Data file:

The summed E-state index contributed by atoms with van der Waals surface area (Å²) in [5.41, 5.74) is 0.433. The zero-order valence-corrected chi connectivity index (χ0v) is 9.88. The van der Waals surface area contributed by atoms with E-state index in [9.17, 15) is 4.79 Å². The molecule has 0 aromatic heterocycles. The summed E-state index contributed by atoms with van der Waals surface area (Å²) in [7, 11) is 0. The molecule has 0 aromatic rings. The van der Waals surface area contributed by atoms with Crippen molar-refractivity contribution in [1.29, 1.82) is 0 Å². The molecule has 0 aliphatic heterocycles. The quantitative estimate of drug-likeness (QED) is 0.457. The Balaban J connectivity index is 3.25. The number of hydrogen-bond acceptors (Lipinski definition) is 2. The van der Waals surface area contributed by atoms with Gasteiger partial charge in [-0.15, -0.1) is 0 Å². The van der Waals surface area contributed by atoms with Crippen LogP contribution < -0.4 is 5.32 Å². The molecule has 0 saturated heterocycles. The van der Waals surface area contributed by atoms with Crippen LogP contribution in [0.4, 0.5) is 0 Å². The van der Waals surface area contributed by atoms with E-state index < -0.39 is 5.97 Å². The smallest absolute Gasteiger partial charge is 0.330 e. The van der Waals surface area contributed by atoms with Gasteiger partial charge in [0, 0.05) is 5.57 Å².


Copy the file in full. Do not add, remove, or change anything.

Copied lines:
The summed E-state index contributed by atoms with van der Waals surface area (Å²) in [5.41, 5.74) is 0.433. The zero-order valence-corrected chi connectivity index (χ0v) is 9.88. The van der Waals surface area contributed by atoms with E-state index in [9.17, 15) is 4.79 Å². The molecule has 0 aromatic heterocycles. The summed E-state index contributed by atoms with van der Waals surface area (Å²) in [7, 11) is 0. The molecule has 0 aromatic rings. The van der Waals surface area contributed by atoms with Crippen molar-refractivity contribution in [1.29, 1.82) is 0 Å². The molecule has 0 aliphatic heterocycles. The quantitative estimate of drug-likeness (QED) is 0.457. The Balaban J connectivity index is 3.25. The number of hydrogen-bond acceptors (Lipinski definition) is 2. The van der Waals surface area contributed by atoms with Gasteiger partial charge in [-0.15, -0.1) is 0 Å². The van der Waals surface area contributed by atoms with Crippen LogP contribution < -0.4 is 5.32 Å². The molecule has 0 saturated heterocycles. The van der Waals surface area contributed by atoms with Crippen LogP contribution in [0.4, 0.5) is 0 Å². The van der Waals surface area contributed by atoms with E-state index < -0.39 is 5.97 Å². The smallest absolute Gasteiger partial charge is 0.330 e. The van der Waals surface area contributed by atoms with Gasteiger partial charge in [0, 0.05) is 5.57 Å².